Friday, November 25, 2016

"Live, Die, Repeat" and Other Writing Prompts

Earlier this week I watched the 2014 film Live Die Repeat with Tom Cruise and Emily Blunt. I was surprised that I'd never seen a word about this flick until I went to IMDB.com and saw that it was originally called Edge of Tomorrow and has been repackaged with a new name for broader distribution.

After watching this film, I couldn't help but imagine how the screenwriters came up with this story. They grew up playing those video games where you keep dying over and over again until you learn the route to victory. It's a nasty variation of Groundhog Day in which Hollywood excels at what it does best: SFX. In the first ten minutes we see the setup. Cruise as an officer whose specialty is PR, his cocky persona front and center until he's thrust into a new existential reality: the front lines of a suicide mission against the alien invasion of Europe. It's a wickedly wild thrill-ride.

But what if it were left as a title alone, like an empty container that you were asked to fill?  Like a writing prompt: Live. Die. Repeat. What would be the tale you told if you had to come up with something along those lines?

This weekend I've been working on final revisions for my upcoming book of writing exercises to help home schooling parents teach writing. Writing prompts are a central feature of the book. My aim is to make writing fun.  If your student or child enjoys writing, she will do more of it than if she hates writing. The more they write, the more sentences and words you’ll have to edit. You’ll also gain insights into the ways your kids think. You’ll receive glimpses of who your students and children really are.

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Writing prompts aren't just for kids. They can be a great source of entertainment for fledgling writers and writers who desire to hone their craft. When I was young and first becoming serious about a writing career I used to practice "writing on command" in which I would sit down with a sheet of paper rolled into my typewriter and a daily assignment to stay put until I filled that page with words. My writing prompts came from within, but it would have been fun to use some of the prompts that have been created and compiled online.

While going over a section of my manuscript I decided to check out the sub-Reddit site called Writing Prompts. Reading through these pages of prompts can be entertaining, even if they don't ignite your fire to write. Some are silly, and many show how much our media drives our thinking. Superheroes abound. Plenty of religion and philosophy, too. There's a lot of imagination cataloged here.

Here are just a few, from the hundreds I looked at, that I found especially share-worthy.

[WP] Depressed? Suicidal? Life got you down? Then why not stop by Uncle Jim's Super Fun Happiness Center, today!? Your first visit is absolutely free!

[WP] You relive the same day over and over, until you do what you had to yesterday
(EdNote: Sounds like Groundhog Day or Live. Die. Repeat., doesn't it?)

[WP] You're a modern Superhero, but no-one believes you, as your powers don't work when observed.

[WP] You are an alcoholic that has ruined his life by killing the love of his life while intoxicated.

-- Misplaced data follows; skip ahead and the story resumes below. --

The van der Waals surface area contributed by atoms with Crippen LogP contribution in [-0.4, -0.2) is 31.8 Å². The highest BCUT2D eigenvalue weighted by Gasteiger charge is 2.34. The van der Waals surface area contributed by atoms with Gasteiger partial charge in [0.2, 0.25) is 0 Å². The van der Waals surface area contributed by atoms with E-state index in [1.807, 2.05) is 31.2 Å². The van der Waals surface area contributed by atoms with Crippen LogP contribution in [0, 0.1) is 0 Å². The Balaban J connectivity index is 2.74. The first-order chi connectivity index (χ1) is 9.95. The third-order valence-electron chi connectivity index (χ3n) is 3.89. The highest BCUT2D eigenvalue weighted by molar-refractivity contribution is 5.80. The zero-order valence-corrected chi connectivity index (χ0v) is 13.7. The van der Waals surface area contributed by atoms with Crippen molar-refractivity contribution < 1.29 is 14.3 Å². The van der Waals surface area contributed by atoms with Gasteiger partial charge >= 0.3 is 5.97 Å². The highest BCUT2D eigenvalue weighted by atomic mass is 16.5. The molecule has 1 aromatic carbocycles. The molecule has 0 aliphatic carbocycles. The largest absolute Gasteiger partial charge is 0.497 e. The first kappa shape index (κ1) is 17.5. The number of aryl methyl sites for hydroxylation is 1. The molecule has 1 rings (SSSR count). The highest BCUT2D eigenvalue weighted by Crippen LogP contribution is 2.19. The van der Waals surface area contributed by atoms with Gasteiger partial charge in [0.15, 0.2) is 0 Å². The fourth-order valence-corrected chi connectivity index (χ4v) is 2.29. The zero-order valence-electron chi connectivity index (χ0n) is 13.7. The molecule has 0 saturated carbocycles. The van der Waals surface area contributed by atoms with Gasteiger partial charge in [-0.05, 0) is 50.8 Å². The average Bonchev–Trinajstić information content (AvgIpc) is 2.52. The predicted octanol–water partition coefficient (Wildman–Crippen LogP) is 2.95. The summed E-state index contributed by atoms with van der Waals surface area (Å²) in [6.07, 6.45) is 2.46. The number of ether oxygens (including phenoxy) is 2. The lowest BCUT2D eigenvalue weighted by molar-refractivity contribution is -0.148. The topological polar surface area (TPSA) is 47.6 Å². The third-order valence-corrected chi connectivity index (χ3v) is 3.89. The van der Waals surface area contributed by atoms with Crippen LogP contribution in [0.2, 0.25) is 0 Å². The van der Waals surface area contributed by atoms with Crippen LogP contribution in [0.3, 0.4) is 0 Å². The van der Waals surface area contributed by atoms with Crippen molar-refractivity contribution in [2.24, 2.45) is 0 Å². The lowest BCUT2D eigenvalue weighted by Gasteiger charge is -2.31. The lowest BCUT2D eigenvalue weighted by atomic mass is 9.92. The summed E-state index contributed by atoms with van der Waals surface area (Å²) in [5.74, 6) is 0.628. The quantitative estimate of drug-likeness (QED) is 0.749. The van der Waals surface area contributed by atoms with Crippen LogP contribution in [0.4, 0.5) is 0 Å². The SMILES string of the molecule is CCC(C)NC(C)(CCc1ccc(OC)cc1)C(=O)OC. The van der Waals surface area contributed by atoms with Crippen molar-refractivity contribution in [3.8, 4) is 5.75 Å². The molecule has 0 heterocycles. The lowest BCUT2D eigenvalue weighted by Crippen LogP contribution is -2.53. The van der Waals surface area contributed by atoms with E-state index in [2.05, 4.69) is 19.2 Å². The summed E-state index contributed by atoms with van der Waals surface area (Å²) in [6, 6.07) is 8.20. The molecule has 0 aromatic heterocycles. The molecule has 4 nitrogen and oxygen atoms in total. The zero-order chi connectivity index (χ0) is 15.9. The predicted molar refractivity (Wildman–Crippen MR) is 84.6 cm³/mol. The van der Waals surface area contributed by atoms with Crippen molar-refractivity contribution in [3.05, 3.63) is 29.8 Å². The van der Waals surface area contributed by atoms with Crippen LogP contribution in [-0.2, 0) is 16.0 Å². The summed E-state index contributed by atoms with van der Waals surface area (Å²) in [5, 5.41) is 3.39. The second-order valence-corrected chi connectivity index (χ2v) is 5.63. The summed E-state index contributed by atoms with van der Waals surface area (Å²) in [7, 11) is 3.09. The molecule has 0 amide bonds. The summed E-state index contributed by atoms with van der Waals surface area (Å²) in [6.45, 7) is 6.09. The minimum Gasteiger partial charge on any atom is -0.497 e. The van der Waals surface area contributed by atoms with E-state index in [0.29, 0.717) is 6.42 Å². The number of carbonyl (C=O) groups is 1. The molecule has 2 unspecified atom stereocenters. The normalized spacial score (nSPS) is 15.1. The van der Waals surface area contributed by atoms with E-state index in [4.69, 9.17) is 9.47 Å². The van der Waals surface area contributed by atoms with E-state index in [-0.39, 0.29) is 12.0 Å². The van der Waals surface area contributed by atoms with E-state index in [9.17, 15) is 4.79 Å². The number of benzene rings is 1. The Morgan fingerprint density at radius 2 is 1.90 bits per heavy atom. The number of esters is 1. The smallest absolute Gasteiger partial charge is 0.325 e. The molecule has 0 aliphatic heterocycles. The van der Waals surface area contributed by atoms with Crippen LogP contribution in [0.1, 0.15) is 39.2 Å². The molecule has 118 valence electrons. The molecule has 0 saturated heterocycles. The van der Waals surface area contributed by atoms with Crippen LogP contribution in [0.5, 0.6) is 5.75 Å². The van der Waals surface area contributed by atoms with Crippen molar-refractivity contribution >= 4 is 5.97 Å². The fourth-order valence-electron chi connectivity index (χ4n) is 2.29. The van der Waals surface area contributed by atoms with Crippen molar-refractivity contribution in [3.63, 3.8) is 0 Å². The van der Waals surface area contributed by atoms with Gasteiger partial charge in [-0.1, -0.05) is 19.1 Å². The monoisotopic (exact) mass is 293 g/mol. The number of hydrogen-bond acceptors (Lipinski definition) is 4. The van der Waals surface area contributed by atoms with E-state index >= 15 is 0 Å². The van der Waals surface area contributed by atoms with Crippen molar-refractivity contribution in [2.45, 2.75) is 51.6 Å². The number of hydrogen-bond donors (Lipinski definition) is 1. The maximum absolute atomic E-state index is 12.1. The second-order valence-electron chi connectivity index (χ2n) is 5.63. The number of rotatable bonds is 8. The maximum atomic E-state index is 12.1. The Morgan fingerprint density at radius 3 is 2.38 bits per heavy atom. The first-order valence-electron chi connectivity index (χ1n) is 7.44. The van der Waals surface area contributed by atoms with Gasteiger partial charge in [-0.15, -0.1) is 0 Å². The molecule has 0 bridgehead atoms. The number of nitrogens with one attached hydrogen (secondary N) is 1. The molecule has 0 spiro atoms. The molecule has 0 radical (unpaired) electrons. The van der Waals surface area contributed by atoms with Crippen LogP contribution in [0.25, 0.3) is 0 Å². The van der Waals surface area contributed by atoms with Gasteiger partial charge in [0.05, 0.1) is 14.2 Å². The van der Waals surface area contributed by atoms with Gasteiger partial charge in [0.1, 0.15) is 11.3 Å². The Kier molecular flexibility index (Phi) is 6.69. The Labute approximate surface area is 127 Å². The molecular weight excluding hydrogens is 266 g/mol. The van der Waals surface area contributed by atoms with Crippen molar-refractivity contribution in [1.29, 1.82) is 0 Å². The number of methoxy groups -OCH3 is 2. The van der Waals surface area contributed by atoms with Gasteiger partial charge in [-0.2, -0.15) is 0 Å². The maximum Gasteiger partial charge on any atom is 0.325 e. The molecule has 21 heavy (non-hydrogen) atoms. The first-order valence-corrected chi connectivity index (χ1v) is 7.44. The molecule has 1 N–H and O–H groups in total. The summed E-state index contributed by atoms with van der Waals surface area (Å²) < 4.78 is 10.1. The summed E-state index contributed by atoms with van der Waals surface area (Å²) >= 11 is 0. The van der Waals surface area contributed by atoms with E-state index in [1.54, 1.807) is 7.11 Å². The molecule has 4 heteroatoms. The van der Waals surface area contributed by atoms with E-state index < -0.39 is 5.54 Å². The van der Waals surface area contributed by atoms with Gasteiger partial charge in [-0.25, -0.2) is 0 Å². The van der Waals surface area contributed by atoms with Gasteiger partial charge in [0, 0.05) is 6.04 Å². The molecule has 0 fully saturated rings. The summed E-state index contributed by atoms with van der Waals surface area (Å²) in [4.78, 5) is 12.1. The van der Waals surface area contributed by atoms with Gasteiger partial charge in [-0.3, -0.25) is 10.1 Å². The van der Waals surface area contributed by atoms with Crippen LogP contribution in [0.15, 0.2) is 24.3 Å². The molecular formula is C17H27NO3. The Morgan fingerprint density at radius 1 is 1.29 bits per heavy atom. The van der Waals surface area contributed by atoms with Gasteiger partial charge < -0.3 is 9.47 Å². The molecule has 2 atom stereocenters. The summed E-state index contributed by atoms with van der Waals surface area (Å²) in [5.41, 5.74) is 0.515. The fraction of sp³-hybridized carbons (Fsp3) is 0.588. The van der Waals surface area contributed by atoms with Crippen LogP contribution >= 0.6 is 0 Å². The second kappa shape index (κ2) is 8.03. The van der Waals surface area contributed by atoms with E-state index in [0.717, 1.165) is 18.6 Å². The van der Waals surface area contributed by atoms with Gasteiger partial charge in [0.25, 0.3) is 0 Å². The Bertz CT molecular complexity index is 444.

[WP] "You've reached Trogdor, devourer of galaxies, darkness incarnate and kicker of puppies. How may I direct your call?"  

[WP] The elves present their newest invention to Mr. Claus, their AI called S.A.N.T.A

[WP] A pirate is sailing the seas looking for a legendary treasure, but never finds it, while his crew has lavish parties every night. You're the crew's accountant, and you're starting to get annoyed.

[WP] Take a random object or event and write a conspiracy theory about it, complete with evidence that supports your "theory"

[WP] As you leap from the skyscraper, arms wide, you realize you can't actually fly. But you also learn something else.

[WP] You have lived in this house for 15 years and have never seen that staircase before. Where does it go?

[WP] You're a Slinky and everyone loves you. A drunk wizard decides to turn you into a living human and now you have to come to terms with people being completely indifferent with your existence.

Meantime, have a great weekend. 

2 comments:

LEWagner said...

True stories need NOT be written about.
I guess I learned all the wrong things in Sunday School and church. It makes me a little angry that I was forced to go for so many thousands of hours, but then told later not to take it seriously, or to try to follow the teachings in real life.
Whatever, I guess.
However, I encourage my students to write about real things that they themselves know about.

Ed Newman said...

Your comment does touch on a subject that I've wondered about with regard how children are taught about the Bible. When I was eight years old my dad hit his thumb with a hammer while working on something in the basement. He shouted loudly, "Blast!!" (to avoid cussing I suppose.) I didn't know what the word meant but I thought it was a cuss word and I ran to my room and cried really hard because I thought he was going to hell.

That notion could have only come from one place.... a sermon or a well-intentioned Sunday school teacher.
The first Catholic friend I had was so scared of being struck dead by God that when he said a bad word he would crouch and look upward in terror.

We all have to deal with a lot of kinds of things growing up, but children's hearts are so very impressionable and sensitive. ... I do not know the answer here, but am aware of the problem.